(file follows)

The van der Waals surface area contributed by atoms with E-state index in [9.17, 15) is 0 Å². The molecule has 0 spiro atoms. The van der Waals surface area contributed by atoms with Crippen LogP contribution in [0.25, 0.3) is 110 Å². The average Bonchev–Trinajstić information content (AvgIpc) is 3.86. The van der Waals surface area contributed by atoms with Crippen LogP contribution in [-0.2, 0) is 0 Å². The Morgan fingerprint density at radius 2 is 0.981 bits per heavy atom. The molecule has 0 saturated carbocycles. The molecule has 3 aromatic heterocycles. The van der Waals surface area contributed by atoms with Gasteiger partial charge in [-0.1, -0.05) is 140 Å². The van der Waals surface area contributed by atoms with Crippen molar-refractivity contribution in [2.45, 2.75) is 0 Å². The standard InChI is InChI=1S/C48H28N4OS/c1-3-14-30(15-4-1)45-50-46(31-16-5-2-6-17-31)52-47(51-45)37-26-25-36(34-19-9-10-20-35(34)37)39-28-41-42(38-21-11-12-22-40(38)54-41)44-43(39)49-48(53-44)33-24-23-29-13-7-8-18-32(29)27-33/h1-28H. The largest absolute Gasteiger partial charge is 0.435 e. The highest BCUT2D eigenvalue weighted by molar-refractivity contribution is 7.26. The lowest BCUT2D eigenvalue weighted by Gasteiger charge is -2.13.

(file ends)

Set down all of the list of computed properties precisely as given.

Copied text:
The van der Waals surface area contributed by atoms with E-state index in [9.17, 15) is 0 Å². The molecule has 0 spiro atoms. The van der Waals surface area contributed by atoms with Crippen LogP contribution in [0.25, 0.3) is 110 Å². The average Bonchev–Trinajstić information content (AvgIpc) is 3.86. The van der Waals surface area contributed by atoms with Crippen LogP contribution in [-0.2, 0) is 0 Å². The Morgan fingerprint density at radius 2 is 0.981 bits per heavy atom. The molecule has 0 saturated carbocycles. The molecule has 3 aromatic heterocycles. The van der Waals surface area contributed by atoms with Gasteiger partial charge in [-0.1, -0.05) is 140 Å². The van der Waals surface area contributed by atoms with Crippen molar-refractivity contribution in [2.45, 2.75) is 0 Å². The standard InChI is InChI=1S/C48H28N4OS/c1-3-14-30(15-4-1)45-50-46(31-16-5-2-6-17-31)52-47(51-45)37-26-25-36(34-19-9-10-20-35(34)37)39-28-41-42(38-21-11-12-22-40(38)54-41)44-43(39)49-48(53-44)33-24-23-29-13-7-8-18-32(29)27-33/h1-28H. The largest absolute Gasteiger partial charge is 0.435 e. The highest BCUT2D eigenvalue weighted by molar-refractivity contribution is 7.26. The lowest BCUT2D eigenvalue weighted by Gasteiger charge is -2.13.